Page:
By now I imagine you’ve amassed quite a pile of books and curriculum as you get ready for another great year of homeschooling. There’s nothing like the sight of all those new materials to get the enthusiasm going.
But the books that look so inviting in August are often less loved by November. The fact is that for both kids and parents, homeschooling can become boring if you just rely on a set curriculum.
It took me a while to figure that out. As I said in The Imperfect Homeschooler’s Guide to Homeschooling,
Like many people, I began homeschooling by imitating the schools of my youth. I bought a boxful of curriculum, divided it into daily assignments, and taught my kids right out of those books.
And there wasn’t anything especially bad about that, except that after the initial excitement wore off, my kids started to get bored. Instead of being excited about doing school, they ranked it right down there with making their beds and setting the table-something we have to do, so let’s get it over with.
That was not in my game plan. I didn’t want them to be bored. I was bored in school, and I still recalled how bad that felt. I wanted my kids to enjoy school.
What I soon realized was that while they might have been bored with school, my kids still loved learning. They enjoyed visiting museums. My daughter read through stacks of books without my telling her to do so. And my son drew beautiful, detailed pictures that were not assigned by me.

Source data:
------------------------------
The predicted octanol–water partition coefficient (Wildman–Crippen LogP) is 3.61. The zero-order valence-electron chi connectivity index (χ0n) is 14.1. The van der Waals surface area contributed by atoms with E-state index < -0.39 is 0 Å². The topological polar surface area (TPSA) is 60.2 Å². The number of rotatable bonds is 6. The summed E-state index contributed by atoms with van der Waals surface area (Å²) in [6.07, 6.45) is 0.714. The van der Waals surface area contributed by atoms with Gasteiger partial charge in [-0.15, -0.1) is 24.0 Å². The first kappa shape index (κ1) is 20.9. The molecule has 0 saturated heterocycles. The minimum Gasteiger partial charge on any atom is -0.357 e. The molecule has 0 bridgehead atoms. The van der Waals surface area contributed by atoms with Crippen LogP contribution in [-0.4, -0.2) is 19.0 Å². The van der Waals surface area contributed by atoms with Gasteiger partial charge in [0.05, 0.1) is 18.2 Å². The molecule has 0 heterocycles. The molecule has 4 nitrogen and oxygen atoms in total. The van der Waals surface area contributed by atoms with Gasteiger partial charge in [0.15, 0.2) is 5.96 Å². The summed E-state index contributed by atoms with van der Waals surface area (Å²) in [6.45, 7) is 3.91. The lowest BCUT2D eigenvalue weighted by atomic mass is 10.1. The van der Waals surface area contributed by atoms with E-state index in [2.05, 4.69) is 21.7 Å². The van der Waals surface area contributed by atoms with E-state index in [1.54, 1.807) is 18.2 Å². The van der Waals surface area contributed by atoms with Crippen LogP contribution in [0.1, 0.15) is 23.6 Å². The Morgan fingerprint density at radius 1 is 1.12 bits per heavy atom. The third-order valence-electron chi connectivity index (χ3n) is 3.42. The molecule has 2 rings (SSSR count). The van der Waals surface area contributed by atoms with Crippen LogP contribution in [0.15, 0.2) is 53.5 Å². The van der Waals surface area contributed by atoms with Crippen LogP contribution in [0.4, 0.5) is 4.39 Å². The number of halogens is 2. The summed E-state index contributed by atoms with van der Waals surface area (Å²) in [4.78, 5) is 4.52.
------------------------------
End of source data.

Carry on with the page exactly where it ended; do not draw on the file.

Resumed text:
I even became bored by the assignments I was teaching the kids, and it must have been around that time that I came up with the idea of playing store. I labeled some items in our pantry (using prices written on sticky notes), then dug up all the spare change I could find.
I became the storekeeper, and the kids became the shoppers. They’d choose an item from the pantry and pay me for it. Often I had to make change for them. Soon they were buying more than one item at a time and figuring out how much they owed me. Before long, they started taking turns being the store-keeper. This became a game they enjoyed for a long time, but I think I probably learned the most from that experience, because I saw that homeschooling didn’t have to be boring, like formal school was for me as a child.
This success led me to become more creative with our homeschooling…..(read the rest of the chapter HERE)
The moral of the story? Enjoy those books, and take advantage of that carefully crafted curriculum. But make sure you don’t spend the whole day with them. Provide your kids with plenty of time for creative learning, independent learning and free play. As the old saying goes, “Variety is the spice of life.” Keep that in mind, and your children will learn more, and have fun at the same time.